Belgian Parliament Votes to Keep Free Booze In the Break Room

By Mike Pomranz |
Belgium

© Burazin / Shevchenko Andrey / Getty Images

American politics has its quirks but at least our congress members are (probably) pretty sober. Meanwhile, despite concerns from its own ethics committee, the Belgian parliament recently decided to keep a perk its members have enjoyed since the 1990s: free beer and wine. Who wants to move to Belgium and get into governing?!

While investigating an incident of poor behavior in parliament – one member calling his colleague by a racial slur – the ethics committee suggested that “stricter rules” surrounding alcohol – specifically, free beer and wine in the coffee room – could improve debate discourse. (Sounds like a bit more than a “coffee” room to me.) “Some MPs tend to become quite unpleasant if they have been drinking,” Danny Pieters, the committee chair, was quoted as saying by Nieuwsblad, adding, “At other workplaces this is no longer the case.”

However, after chatting things over will other party leaders, Chamber President Siegfried Bracke reportedly decided that any alcohol issue was “non-existent,” stating that the committee was basically overstepping its bounds because the aforementioned racial slur incident had nothing to do with free booze. Yes, the MP was just a good ol’ fashioned racist, I guess! And so, the alcohol stays!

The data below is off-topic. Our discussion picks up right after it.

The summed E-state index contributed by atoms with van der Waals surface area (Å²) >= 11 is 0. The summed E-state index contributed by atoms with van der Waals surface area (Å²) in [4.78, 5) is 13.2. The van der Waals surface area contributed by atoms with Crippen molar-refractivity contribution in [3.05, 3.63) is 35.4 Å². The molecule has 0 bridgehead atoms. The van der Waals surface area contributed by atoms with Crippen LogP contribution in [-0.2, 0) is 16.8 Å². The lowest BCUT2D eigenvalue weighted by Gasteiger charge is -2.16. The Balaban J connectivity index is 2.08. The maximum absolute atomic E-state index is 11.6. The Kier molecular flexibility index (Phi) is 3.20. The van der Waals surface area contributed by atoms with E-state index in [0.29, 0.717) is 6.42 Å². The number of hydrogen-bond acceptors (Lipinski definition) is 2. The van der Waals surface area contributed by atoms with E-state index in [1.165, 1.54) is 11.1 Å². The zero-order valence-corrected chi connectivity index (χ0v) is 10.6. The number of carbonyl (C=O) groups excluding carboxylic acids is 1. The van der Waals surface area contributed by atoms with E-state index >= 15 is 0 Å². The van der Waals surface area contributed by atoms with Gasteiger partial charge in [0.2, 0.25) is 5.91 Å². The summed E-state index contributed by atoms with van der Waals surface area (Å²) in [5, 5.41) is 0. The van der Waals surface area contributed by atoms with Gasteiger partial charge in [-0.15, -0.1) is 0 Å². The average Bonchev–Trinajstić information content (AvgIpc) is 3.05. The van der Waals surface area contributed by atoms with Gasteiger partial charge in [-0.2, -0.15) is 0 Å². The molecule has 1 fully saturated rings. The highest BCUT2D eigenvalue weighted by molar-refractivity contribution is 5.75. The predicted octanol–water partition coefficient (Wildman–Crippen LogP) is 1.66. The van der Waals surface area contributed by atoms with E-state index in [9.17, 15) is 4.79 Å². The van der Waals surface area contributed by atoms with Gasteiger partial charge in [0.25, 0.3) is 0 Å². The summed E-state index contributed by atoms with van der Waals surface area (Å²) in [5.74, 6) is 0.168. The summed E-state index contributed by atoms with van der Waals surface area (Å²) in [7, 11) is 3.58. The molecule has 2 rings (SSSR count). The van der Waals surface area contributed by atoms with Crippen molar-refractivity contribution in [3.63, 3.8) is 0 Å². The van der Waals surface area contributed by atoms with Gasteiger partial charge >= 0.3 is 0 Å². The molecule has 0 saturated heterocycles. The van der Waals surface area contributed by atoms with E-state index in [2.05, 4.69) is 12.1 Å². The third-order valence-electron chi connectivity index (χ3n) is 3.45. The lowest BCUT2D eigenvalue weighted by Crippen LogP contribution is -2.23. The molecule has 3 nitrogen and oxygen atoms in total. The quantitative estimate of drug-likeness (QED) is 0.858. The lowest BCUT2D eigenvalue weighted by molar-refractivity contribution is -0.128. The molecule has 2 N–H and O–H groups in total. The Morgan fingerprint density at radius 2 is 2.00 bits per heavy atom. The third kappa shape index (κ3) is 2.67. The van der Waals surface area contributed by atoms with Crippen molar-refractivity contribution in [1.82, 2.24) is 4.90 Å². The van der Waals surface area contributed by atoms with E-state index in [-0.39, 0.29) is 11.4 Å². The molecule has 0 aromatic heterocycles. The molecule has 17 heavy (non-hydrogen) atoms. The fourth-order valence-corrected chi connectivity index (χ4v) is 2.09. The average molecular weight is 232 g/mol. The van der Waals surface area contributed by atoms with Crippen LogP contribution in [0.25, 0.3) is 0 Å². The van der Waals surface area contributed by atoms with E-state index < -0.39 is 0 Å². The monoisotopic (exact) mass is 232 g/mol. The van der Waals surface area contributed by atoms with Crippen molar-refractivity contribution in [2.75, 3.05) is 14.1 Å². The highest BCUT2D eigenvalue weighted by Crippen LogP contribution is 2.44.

Possibly the most interesting aside to this story, however, is why the Belgian parliament started getting free alcohol in the first place. According to Nieuwsblad, citing parliamentary member Herman De Croo, he said that he introduced free beer and wine when he was Chamber President because too many MPs were going out and getting drunk in the local cafes instead of attending debates. “In three or four cafes was even installed a bell that went off when the voting began,” he said. Sounds to me like the Belgian parliament already found a solution to its alcohol problem back in the ‘90s. If it ain’t broke, don’t fix it!

[h/t Boing Boing]

MORE FROM THE INTERWEBS
Comments